Dark debate 8

From left: Donald Trump Jr., Eric Trump, Ivanka Trump, and Melania Trump, stand in the audience ahead of the second presidential debate on Oct. 9.

Political ideology and justification are strange things.
 
This week, Donald Trump Jr. released an email chain in the name of transparency depicting his willingness to meet with who he was told was a member of the Russian government to discuss dirt on his father’s eventual presidential opponent.
 
He claims the exchange was innocent from the get-go. He thought he was getting opposition research. That bit of mental gymnastics is a column for another time.
 
But I am curious about something regarding the supporters of our current president and his family. After combing through about 10 different threads from local and national news sources, I found the majority of Trump supporters were defending the President’s son with a “Clinton did this,” or “what Clinton did was worse” argument.
 
This perplexes me to no end. Frankly, I wasn’t and still am not the biggest fan of Hillary Clinton. I was actually hoping Marco Rubio would be our next president.
 
Still, I don’t get why believing she did things that are worse than what Trump Jr. did is a justification for his actions.
 
That rhetoric alone creates the notion that Trump Jr. did do something wrong, it just wasn’t as bad as his father’s opposition, so we should ignore it.
 
So I looked to myself.
 
In 2008 I was a 22-year-old college student casting my vote in my second presidential election. I voted for Bush in 2004 simply because I believed leaders shouldn’t change in a time of war. But in 2008, I was excited to vote Barack Obama.
 
By 2012, I wasn’t thrilled.
 
I found The Affordable Care Act to be a mess that was ratified far too quickly. Our actions regarding drone strikes left little to be desired and his speeches moved form confident to whiney. I get really sick of ‘the opposing party is making my job difficult’ argument.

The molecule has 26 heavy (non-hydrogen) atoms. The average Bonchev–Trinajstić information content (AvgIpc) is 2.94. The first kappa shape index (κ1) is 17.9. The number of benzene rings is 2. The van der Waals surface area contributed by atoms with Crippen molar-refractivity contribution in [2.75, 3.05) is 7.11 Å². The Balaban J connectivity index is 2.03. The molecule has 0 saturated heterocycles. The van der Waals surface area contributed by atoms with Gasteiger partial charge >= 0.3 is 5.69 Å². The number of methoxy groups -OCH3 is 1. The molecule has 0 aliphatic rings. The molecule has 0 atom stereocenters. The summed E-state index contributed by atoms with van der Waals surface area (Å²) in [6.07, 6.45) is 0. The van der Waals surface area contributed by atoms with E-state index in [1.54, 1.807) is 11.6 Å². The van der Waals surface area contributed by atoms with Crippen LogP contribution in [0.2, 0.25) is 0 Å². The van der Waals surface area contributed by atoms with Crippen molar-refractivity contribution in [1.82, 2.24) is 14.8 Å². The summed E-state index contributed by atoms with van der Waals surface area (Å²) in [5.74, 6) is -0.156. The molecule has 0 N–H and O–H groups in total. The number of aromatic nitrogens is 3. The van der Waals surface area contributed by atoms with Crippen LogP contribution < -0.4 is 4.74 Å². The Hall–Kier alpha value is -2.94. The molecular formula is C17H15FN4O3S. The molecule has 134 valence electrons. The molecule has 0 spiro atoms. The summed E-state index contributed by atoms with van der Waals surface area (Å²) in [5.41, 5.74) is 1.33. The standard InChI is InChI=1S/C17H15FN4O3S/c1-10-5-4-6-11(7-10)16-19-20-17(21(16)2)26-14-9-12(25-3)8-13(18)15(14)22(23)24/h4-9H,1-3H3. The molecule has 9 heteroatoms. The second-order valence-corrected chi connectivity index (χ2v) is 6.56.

Still, I never argued that my misgivings about Obama were fine because Mitt Romney liked to fire people.
 
This has lead me to believe that most are way too attached to their chosen political party. It’s similar to religion in a way — typically a person raised Democrat will remain a Democrat, just like those raised Muslim will remain Muslim. Obviously this isn’t always the case, but it’s the vast majority for both political ideology and religious identity.
 
Democrats and Republicans alike both love to argue that their chosen candidate’s opposition did something worse than whomever they support.
 
That’s not the answer. People are flawed. One of the reasons I liked Rubio is after the ‘small hands’ gab during a primary debate, he flat-out said that comment was beneath him and he felt he’d let his family down.
 
That’s true leadership. But more importantly it humanized him.
 
Our democracy works on the pretense that we elect people we see best for the job, but nowhere does it say they have to be perfect. They will all make mistakes.
 
The decision is whether those mistakes are an acceptable chink in the armor of the candidate.
 
The President’s armor has taken a beating the last six months, and for the good of the country, the investigation into his campaign and its possible collusion with the Russian government needs to finish up, so our country can take the appropriate action or move on.
 
Until that time, choosing to use Clinton’s flaws as justification for Trump’s is a bad policy. 
 

It would be equally bad if the roles were reversed.

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